The Sumatran Rhinoceros, one of the rarest species of rhino, is on the verge of extinction. The critically endangered species is clinging on to small populations with an undetermined amount of breeding females, making the chances of survival in an increasingly dangerous world even slimmer.
Scientists from the University of Massachusetts Amherst, together with the Wildlife Conservation Society’s Indonesia Program, are currently carrying out an island-wide survey of the last population of rhinos. Their study, for the first time, identifies the need to protect the forests, with the authors saying it is “irreplaceable for saving critically endangered species.”
The study identified five specific areas that are critical to saving these endangered animals, but they are only reporting a general overall estimate of occupancy to reduce the risk of poaching. The researchers add that Indonesia should formally establish five “Intensive Protection Zones” to ensure zero peaching by “significantly scaling-up law enforcement efforts” as well as safeguarding the environment.
They also suggest that the new roads planned to be built near the protection zones be abandoned. These would require a vast amount of space cleared, which is ultimately integral to the survival of the species.
High Possibility of Extinction
The governments recognize that the “Sumatran rhino is likely to go extinct if no actions are taken, as happened with the last Javan Rhino in Vietnam in 2010.” The efforts are further confounded by the species’ natural elusiveness and their increasingly low population number.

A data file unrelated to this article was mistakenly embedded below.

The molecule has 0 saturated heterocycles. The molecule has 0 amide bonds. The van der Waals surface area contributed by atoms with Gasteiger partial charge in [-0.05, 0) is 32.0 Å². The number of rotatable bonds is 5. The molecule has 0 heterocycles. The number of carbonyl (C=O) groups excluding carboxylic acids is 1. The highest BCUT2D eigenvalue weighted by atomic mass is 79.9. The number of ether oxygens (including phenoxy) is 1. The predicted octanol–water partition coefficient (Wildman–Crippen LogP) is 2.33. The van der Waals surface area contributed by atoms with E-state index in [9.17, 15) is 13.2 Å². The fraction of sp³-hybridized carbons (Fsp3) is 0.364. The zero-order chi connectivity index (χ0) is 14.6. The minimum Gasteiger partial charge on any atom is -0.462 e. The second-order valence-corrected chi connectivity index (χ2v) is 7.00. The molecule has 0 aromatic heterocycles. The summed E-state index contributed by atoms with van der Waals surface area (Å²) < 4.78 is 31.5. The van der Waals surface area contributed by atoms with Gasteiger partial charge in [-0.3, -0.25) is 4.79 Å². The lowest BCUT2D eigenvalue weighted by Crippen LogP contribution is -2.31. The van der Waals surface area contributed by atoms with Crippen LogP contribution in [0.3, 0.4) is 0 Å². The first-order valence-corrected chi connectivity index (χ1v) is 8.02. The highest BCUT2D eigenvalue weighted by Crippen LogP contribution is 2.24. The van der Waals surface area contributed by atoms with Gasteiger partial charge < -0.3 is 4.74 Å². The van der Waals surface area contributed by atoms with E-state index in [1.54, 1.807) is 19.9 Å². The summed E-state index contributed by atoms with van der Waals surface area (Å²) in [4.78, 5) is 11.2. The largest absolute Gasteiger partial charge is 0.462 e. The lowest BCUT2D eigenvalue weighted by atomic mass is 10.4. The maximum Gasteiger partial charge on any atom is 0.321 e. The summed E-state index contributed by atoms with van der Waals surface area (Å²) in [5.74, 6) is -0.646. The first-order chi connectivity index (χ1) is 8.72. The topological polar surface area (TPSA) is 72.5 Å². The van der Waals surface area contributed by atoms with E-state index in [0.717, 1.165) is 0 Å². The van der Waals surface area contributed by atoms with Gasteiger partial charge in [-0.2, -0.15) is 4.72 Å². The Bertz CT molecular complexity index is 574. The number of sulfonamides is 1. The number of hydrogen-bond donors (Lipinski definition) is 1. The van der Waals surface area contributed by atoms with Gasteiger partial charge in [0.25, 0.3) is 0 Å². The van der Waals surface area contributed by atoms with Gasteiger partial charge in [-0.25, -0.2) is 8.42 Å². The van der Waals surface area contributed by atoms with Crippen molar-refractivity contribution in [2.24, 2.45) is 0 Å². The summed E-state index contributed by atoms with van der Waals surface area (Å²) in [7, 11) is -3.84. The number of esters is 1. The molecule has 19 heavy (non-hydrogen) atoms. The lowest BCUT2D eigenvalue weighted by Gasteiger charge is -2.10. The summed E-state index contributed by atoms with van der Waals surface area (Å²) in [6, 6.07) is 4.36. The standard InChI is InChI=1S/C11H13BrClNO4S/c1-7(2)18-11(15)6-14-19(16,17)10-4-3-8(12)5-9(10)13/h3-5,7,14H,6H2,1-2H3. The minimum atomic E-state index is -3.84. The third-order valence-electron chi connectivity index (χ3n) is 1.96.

Current estimates put the rhinos’ numbers between 87 to 179, with sub-populations from 2 to 50 rhinos. This is extremely small for such a large specie, and is teetering into full-blown extinction. The demand for their horns in traditional Chinese medicine played a huge part in their reduced numbers, and there are currently no viable populations outside of Sumatra.
Recently, the Cincinnati Zoo had issued a countdown for anyone wanting to see the last Sumatran Rhino in the Western Hemisphere. The zoo announced that by October 29, Harapan, the Sumatran Rhino, will be sent on a mission to Southeast Asia to mate and help preserve his critically endangered species.
The Sumatran Rhinoceros is a descendant of Ice Age woolly rhinos that are now extinct. Their numbers have fallen by 90% since the mid-1980s due to the destruction of their forests as well as the increasing demand for their prized horns. The specie is well-known for its relatively short horns, ancient appearance, as well as the signature hairs that line the sides of the bodies, a remnant of its Ice Age ancestry.